In support of Yandura's contention that the national Democrats are abandoning the GLBT community, he notes that the party has been very outspoken in articulating the party's opposition to Republican-led attempts in Congress to go after illegal immigrants with mean-spirited legislation. "It’s the right thing to do, and I applaud their action," he said. "Why then is it so difficult for them to do the same for us? "Why are gays and lesbians continually left to fight these battles alone?" he asked. "Where are our allies?"


Anonymous said... contrasted to the Republican National Committee with its openly gay Chairman, Ken Mehlman. He is out, isn't he? Isn't he?

Gary R. Welsh said...

I believe Ken is still in denial.

Anonymous said...

Gary Welch must be spending too much time breathing the smoke and drinking at the gay bars to keep a level head about Democratic politics. He doesn't know these people, their motivations, their profund success, or their motivations. He needs to concentrate on what he knows best: evil and cowardly gay Republicans who'd rather complain and whine than stick up to their own party members. Murray Clark, Jim Kittle, Mike Murphy, Ken Mehlman ... these are the folks Gary really needs to take aim instead of shooting arrows and trying to maim the people who are really trying to make a difference.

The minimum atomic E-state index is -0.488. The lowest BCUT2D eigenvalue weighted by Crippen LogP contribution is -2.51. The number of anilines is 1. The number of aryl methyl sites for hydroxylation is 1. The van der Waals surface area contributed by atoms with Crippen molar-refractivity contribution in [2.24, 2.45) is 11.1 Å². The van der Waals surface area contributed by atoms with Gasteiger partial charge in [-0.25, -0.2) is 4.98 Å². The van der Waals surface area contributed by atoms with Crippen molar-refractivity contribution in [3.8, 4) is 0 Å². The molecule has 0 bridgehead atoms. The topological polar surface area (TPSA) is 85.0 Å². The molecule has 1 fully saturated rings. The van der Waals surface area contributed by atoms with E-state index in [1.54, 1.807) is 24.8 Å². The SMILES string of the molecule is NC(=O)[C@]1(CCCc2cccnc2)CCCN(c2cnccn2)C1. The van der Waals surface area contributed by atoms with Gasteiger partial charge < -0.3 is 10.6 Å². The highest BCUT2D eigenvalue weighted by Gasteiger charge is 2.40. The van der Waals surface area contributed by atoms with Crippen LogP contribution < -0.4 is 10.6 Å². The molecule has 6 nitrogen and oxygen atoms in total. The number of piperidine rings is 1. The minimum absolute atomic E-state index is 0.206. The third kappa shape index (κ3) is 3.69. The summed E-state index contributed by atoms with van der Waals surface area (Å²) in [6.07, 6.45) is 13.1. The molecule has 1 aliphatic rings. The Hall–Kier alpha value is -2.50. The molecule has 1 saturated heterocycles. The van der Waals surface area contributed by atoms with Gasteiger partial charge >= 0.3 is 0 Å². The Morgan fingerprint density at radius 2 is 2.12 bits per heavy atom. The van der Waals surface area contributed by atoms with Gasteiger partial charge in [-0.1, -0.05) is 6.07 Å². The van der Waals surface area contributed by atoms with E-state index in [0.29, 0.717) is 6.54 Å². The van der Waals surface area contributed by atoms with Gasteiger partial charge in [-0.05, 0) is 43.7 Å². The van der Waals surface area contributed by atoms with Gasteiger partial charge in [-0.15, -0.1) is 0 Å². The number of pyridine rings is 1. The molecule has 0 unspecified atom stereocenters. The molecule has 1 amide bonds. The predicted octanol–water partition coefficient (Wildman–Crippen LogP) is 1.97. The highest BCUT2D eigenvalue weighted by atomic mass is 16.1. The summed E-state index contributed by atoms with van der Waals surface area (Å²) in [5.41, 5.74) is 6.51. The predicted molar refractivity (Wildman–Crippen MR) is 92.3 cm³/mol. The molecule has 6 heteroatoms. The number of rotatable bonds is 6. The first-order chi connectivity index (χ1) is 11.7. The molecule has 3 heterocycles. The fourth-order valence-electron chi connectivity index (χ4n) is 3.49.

Gary R. Welsh said...